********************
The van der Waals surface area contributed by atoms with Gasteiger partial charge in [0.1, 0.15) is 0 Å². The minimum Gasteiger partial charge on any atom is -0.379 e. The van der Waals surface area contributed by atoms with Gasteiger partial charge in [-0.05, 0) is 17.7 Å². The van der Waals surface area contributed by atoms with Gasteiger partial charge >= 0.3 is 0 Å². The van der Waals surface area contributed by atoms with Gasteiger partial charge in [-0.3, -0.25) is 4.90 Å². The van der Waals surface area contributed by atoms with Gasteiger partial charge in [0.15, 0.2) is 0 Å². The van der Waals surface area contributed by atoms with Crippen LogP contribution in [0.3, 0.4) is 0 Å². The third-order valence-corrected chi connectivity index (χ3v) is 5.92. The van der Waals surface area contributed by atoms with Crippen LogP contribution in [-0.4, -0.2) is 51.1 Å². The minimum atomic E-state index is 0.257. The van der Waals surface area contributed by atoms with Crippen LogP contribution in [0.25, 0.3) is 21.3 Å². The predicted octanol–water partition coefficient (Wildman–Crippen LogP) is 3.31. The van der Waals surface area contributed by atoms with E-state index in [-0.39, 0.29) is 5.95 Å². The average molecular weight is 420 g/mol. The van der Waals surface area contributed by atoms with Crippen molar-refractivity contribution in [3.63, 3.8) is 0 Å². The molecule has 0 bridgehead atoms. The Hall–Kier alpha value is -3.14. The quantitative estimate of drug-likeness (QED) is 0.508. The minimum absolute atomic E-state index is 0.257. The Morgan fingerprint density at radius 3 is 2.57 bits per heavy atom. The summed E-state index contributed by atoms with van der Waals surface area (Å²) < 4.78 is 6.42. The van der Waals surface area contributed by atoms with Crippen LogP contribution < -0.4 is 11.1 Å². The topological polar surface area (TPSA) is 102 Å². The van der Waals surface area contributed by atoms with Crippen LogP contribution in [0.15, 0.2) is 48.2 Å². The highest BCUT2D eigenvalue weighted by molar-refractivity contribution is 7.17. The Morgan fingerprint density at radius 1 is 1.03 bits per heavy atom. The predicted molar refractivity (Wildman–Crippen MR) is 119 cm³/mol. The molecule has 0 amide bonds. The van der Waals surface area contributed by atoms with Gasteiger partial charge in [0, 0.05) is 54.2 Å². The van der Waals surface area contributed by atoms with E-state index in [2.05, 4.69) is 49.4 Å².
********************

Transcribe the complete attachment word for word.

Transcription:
The van der Waals surface area contributed by atoms with Gasteiger partial charge in [0.1, 0.15) is 0 Å². The minimum Gasteiger partial charge on any atom is -0.379 e. The van der Waals surface area contributed by atoms with Gasteiger partial charge in [-0.05, 0) is 17.7 Å². The van der Waals surface area contributed by atoms with Gasteiger partial charge >= 0.3 is 0 Å². The van der Waals surface area contributed by atoms with Gasteiger partial charge in [-0.3, -0.25) is 4.90 Å². The van der Waals surface area contributed by atoms with Gasteiger partial charge in [0.15, 0.2) is 0 Å². The van der Waals surface area contributed by atoms with Crippen LogP contribution in [0.3, 0.4) is 0 Å². The third-order valence-corrected chi connectivity index (χ3v) is 5.92. The van der Waals surface area contributed by atoms with Crippen LogP contribution in [-0.4, -0.2) is 51.1 Å². The minimum atomic E-state index is 0.257. The van der Waals surface area contributed by atoms with Crippen LogP contribution in [0.25, 0.3) is 21.3 Å². The predicted octanol–water partition coefficient (Wildman–Crippen LogP) is 3.31. The van der Waals surface area contributed by atoms with E-state index in [-0.39, 0.29) is 5.95 Å². The average molecular weight is 420 g/mol. The van der Waals surface area contributed by atoms with Crippen molar-refractivity contribution in [3.63, 3.8) is 0 Å². The molecule has 0 bridgehead atoms. The Hall–Kier alpha value is -3.14. The quantitative estimate of drug-likeness (QED) is 0.508. The minimum absolute atomic E-state index is 0.257. The Morgan fingerprint density at radius 3 is 2.57 bits per heavy atom. The summed E-state index contributed by atoms with van der Waals surface area (Å²) < 4.78 is 6.42. The van der Waals surface area contributed by atoms with Crippen LogP contribution < -0.4 is 11.1 Å². The topological polar surface area (TPSA) is 102 Å². The van der Waals surface area contributed by atoms with Crippen LogP contribution in [0.15, 0.2) is 48.2 Å². The highest BCUT2D eigenvalue weighted by molar-refractivity contribution is 7.17. The Morgan fingerprint density at radius 1 is 1.03 bits per heavy atom. The predicted molar refractivity (Wildman–Crippen MR) is 119 cm³/mol. The molecule has 0 amide bonds. The van der Waals surface area contributed by atoms with Gasteiger partial charge in [0, 0.05) is 54.2 Å². The van der Waals surface area contributed by atoms with E-state index in [2.05, 4.69) is 49.4 Å².